Pietsch’s inaccuracies surrounding the Japanese Palace include his statement that the architect of the expanded building was Matthäus Daniel Pöppelmann. In fact, Pöppelmann was likely the architect of the small palace known as the Dutch Palace that Augustus acquired in 1717, not the expanded palace that became known as the Japanese Palace (Wittwer, 32); evidence suggests this building was designed by a group of architects from the Oberbauamt (Chief Building Office) (Wittwer, 34). Pietsch also states that work at the Japanese Palace was suspended after the death of Augustus the Strong in Warsaw on February 1, 1733; again evidence suggests otherwise. On February 13, only twelve days after the death of his father, Augustus III made inquiries at the Meissen manufactory about the state of the Japanese Palace project. Following a request from the factory arcanists for more time to fill the existing orders, Augustus III personally told the manufactory that “although work on the 910 pieces ordered by his father was to go ahead, he was giving them five years to fulfill the order in its entirety” (Wittwer, 53).

An important aspect of the decoration of the Japanese Palace was a menagerie of large porcelain animals and birds—a project likely conceived by Augustus II himself—that was destined for a long gallery on the upper of the two main floors of the Palace. Orders for and deliveries of these figures began in 1730 and ended in 1736. By the time the project was abandoned by Augustus III, 570 figures had been delivered, many more than the 400 Pietsch mentions. In his discussion of the animal sculptures, Pietsch goes on to say that they were installed in the large Elbgalerie on the top floor of the palace. Drawings for the Japanese Palace clearing indicate that the porcelain menagerie was intended for a gallery on the Neustadt side of the palace, and judging from accounts of eighteenth-century visitors to the Japanese Palace, it would appear that the installation of the figures was never fully realized (Wittwer, 53–4).

The location of the Triumph of the Blue Swords exhibition in Augustus’s Japanese Palace is significant given Augustus’s intention to create here what was essentially a porcelain palace. However, interestingly enough, little mention is made of this in the exhibition, and there was no attempt on the part of the exhibition architect, Juan de Cubas, to recreate any of the several proposed installations for the palace for which drawings still exist today. For a look at an installation of the astonishing collection of the large animals in the Porzellansammlung, one can cross the Elbe River to the Zwinger where a new and bizarre installation—involving gilded rock formations and Chinoiserie-style tents—has recently opened.

Loesch’s contribution on the later period is well-researched and documented and provides a clear picture of the political and cultural environment in Saxony in the five decades following the Seven Years’ War (1757–1763) and the death in 1763 of Augustus III when the Electorate was no longer the powerful European force it once had been. As Loesch points out, the difficult post-war economic situation in Saxony had a disastrous effect on the Meissen factory. In addition, no subsequent Saxon monarch would provide the same sort of financial and artistic support the factory had received from Augustus II, and to a lesser extent from his son. In the absence of the enlightened absolutism provided by these two monarchs, the factory faltered and lost its position as Europe’s premier porcelain manufactory to the French royal factory at Sèvres that had been founded in 1740 and purchased outright by Louis XV in October 1759.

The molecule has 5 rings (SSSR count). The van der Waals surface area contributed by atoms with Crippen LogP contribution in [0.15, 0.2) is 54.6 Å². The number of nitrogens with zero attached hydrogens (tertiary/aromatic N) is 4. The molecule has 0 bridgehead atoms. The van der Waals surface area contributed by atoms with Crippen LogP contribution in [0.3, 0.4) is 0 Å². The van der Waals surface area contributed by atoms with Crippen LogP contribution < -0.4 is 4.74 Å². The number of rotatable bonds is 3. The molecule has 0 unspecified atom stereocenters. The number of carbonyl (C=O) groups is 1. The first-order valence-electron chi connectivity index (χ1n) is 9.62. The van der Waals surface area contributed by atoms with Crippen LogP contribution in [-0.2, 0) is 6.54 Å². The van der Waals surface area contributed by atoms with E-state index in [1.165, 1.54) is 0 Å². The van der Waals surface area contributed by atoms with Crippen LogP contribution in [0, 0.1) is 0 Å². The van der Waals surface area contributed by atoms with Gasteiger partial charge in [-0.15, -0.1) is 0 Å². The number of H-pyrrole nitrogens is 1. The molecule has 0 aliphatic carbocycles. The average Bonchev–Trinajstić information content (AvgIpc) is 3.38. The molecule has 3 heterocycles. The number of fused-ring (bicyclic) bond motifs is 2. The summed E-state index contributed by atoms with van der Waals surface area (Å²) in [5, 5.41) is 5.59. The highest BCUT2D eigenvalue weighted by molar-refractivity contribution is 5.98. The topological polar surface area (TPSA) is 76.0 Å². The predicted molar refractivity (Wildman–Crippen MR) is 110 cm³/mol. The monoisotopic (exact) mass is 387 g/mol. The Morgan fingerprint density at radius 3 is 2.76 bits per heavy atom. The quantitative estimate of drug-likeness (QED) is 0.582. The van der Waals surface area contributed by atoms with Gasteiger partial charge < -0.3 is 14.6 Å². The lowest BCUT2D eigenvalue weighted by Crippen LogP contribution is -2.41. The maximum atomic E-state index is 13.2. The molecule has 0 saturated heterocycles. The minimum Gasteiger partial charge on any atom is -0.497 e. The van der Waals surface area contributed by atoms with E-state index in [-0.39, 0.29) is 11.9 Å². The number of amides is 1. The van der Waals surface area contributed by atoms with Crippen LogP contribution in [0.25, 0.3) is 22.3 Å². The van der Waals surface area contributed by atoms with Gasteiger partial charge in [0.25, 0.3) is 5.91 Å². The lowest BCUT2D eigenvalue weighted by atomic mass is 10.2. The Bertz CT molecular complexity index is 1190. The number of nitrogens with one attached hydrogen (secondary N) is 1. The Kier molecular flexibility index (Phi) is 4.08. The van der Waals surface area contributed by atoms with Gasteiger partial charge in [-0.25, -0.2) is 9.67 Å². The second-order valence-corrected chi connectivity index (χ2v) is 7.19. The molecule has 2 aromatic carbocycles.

The quality of the remaining catalogue essays is mixed; in a number of cases the information presented is new, in others it is reworked material that has previously been published elsewhere. Among the noteworthy catalogue essays is “In Roman Style: Meissen’s Religious Sculptures” by Daniela Antonin, which looks at the small group of religious figures produced at Meissen during the reigns of Augustus and his son. These objects are closely linked to Augustus’s conversion to Catholicism—that being a prerequisite to his becoming the Polish monarch—and more significantly perhaps to the conversion of his son who along with his devout wife promoted the spread of the religion in Saxony. Maureen Cassidy-Geiger’s splendid essay, “The Hof-Conditorey in Dresden: Traditions and Innovations in Sugar and Porcelain”—a feast of sorts—explores the role of the Hof-Conditorey, one of four departments that owned and administered the porcelain used for dining at the Saxon court. Also of note is Wittwer’s “‘. . . the king of Prussia has requested the rapid completion . . .’ Friedrich the Great and Meissen Porcelain” (a condensed version of an article that appeared in Keramos 208 (2010): 17–80). Friedrich the Great is known to have had a close relationship with the Meissen factory; Prussian troops occupied the factory in the Second and Third Silesian Wars and again during the Seven Years’ War, and, as Wittwer points out, Friedrich’s collection of Meissen porcelain was second only to Augustus’s (139). In his essay, Wittwer presents a more complete story of the relationship between the factory and the monarch than has previously been laid out.